This is the second week in a 3-week series on parenting observations. Week one is based on gentle parenting, week two is about parenting with compassion, and week three is about parenting with a disability.
These posts are based on my personal experiences as a parent and are not meant in any way to judge other parenting styles or decisions. I am offering my personal research and conclusions as possible suggestions for others out there, therefore these posts will be as objective as possible. When it comes to parenting: provided the method isn’t abusive, there really isn’t a wrong way to parent your child. Be secure and do what works best for you and your family and ignore outside judgment.
This post was originally published February 2018.
Incorporating compassion towards yourself and your little one will naturally lead to raising a compassionate child, but there are other ways to work compassion into the daily routine. There are a lot of great suggestions out there from various parenting websites. I’ve pulled a list together of my favorite suggestions that I want to incorporate with Jai as he grows up and as reminders of what I can do on a daily basis for myself.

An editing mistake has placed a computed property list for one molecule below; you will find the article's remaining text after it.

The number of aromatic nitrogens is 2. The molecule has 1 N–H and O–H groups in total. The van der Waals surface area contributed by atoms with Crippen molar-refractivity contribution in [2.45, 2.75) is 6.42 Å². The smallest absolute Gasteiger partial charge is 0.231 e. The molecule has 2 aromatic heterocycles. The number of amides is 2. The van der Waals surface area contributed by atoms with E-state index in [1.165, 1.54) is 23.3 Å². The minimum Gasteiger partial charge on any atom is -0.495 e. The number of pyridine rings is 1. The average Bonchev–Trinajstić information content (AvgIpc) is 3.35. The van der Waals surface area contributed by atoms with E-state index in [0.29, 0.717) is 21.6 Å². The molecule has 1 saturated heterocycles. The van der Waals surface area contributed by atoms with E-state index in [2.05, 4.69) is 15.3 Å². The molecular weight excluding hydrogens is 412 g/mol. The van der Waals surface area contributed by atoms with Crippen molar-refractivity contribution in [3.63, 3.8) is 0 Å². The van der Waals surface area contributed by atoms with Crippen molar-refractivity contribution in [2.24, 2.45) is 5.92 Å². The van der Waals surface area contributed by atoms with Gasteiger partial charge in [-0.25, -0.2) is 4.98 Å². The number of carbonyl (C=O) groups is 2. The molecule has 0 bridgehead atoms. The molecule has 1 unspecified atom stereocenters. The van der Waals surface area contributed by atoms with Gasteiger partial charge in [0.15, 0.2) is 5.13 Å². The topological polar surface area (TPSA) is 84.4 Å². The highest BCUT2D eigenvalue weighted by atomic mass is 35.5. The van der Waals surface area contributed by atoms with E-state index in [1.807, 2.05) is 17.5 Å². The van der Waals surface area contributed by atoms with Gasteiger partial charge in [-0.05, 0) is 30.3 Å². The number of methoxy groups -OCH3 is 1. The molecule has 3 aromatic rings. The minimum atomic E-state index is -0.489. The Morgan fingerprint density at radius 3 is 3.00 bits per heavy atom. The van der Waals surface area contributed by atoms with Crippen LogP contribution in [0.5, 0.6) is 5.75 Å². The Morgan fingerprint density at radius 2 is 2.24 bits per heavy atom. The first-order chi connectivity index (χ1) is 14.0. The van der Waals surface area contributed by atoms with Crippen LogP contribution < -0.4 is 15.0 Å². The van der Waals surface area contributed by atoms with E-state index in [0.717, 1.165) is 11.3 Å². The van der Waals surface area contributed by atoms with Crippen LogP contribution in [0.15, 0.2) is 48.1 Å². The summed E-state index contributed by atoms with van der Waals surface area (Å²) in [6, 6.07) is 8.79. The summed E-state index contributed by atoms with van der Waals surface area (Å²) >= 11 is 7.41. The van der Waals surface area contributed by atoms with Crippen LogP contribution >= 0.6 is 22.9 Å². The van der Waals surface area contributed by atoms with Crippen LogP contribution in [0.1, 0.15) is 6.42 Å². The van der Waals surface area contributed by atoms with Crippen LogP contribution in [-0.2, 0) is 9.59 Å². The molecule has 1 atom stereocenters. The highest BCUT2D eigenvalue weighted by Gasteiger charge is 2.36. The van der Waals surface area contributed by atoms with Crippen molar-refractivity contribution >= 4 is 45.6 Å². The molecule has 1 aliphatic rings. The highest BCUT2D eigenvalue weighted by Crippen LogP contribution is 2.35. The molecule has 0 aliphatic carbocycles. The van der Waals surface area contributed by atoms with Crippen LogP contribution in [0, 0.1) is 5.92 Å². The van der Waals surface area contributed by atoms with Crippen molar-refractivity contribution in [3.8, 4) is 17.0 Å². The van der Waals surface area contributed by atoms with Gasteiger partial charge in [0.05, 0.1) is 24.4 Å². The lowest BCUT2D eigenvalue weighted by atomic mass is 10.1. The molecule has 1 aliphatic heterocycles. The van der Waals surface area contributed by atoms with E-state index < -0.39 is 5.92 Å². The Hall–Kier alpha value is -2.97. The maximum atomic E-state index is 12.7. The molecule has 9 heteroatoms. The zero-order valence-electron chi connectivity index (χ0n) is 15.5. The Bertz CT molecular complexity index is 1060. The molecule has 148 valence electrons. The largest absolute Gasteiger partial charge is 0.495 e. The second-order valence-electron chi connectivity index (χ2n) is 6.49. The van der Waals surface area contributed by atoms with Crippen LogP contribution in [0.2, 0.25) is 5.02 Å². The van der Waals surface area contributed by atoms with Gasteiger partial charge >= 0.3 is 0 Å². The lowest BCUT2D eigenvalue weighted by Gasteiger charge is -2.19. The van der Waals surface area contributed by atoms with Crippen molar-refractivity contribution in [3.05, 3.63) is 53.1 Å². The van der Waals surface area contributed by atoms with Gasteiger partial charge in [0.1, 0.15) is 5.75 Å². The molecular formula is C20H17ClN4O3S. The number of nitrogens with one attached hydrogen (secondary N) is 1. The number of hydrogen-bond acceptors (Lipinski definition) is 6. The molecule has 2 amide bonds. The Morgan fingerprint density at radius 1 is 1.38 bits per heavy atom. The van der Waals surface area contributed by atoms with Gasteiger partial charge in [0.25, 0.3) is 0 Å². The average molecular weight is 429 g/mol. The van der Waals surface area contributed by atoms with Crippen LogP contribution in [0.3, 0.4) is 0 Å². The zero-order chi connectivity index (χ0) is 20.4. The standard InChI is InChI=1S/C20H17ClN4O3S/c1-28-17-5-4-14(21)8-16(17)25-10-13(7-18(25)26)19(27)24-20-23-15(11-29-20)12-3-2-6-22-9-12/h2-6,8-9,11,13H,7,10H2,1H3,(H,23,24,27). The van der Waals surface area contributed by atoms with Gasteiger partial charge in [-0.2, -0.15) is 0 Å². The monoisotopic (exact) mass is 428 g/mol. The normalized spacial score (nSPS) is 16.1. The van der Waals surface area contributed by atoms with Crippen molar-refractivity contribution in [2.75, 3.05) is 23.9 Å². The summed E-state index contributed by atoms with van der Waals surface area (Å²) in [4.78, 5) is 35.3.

Nota bene: This post will be using the universal “you/second person” pronouns throughout, so while it may not speak to your experience directly, it may apply to someone else you know.
Compassion is Nurture not Nature
For some children, compassion appears to be inherent, but for most of us, it is something that needs to be taught either by adult example or via life lessons. To best ensure a child becomes a compassionate adult, it is important to teach compassion as part of the growing process. Age of the child (or adult) does not matter, it is something that can be trained at any point in life.
Compassion is not fundamental to being human, but the greater compassion (and self-compassion) a person has, the greater their personal success both personally and professionally. More than self-esteem, teaching compassion will increase a child’s ability to successfully navigate the world. Increased self-esteem is secondary to compassion in most cases, though it follows closely behind.
Therefore, teaching compassion will be helpful in making the world a better place on a macro-level, but on the individual level for your loved one. The world becomes less harsh, not because of rose-colored glasses, but because your little one does not take adversity personally and takes it in stride. When bad things happen, they are viewed as lessons for growth and not personal insults to their being.